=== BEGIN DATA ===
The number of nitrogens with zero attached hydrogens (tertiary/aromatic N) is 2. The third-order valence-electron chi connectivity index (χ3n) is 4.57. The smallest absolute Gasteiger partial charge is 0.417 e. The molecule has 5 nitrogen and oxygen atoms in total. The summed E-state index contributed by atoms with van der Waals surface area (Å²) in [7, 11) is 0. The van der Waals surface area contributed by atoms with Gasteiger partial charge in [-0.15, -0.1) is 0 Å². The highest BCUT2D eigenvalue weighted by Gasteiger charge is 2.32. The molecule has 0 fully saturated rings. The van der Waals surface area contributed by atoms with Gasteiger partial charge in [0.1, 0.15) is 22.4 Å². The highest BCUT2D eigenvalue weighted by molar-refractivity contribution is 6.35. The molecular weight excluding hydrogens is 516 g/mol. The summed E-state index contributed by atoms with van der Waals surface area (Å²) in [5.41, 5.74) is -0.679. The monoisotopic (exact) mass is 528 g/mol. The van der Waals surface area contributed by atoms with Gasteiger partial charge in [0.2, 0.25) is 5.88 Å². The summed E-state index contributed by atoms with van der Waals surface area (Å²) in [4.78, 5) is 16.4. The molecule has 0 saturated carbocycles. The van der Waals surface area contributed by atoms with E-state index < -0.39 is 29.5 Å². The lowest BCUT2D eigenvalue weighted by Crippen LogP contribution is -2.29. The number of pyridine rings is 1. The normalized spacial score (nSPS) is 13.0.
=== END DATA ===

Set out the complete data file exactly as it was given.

The number of nitrogens with zero attached hydrogens (tertiary/aromatic N) is 2. The third-order valence-electron chi connectivity index (χ3n) is 4.57. The smallest absolute Gasteiger partial charge is 0.417 e. The molecule has 5 nitrogen and oxygen atoms in total. The summed E-state index contributed by atoms with van der Waals surface area (Å²) in [7, 11) is 0. The van der Waals surface area contributed by atoms with Gasteiger partial charge in [-0.15, -0.1) is 0 Å². The highest BCUT2D eigenvalue weighted by Gasteiger charge is 2.32. The molecule has 0 fully saturated rings. The van der Waals surface area contributed by atoms with Gasteiger partial charge in [0.1, 0.15) is 22.4 Å². The highest BCUT2D eigenvalue weighted by molar-refractivity contribution is 6.35. The molecular weight excluding hydrogens is 516 g/mol. The summed E-state index contributed by atoms with van der Waals surface area (Å²) in [5.41, 5.74) is -0.679. The monoisotopic (exact) mass is 528 g/mol. The van der Waals surface area contributed by atoms with Gasteiger partial charge in [0.2, 0.25) is 5.88 Å². The summed E-state index contributed by atoms with van der Waals surface area (Å²) in [4.78, 5) is 16.4. The molecule has 0 saturated carbocycles. The van der Waals surface area contributed by atoms with E-state index < -0.39 is 29.5 Å². The lowest BCUT2D eigenvalue weighted by Crippen LogP contribution is -2.29. The number of pyridine rings is 1. The normalized spacial score (nSPS) is 13.0.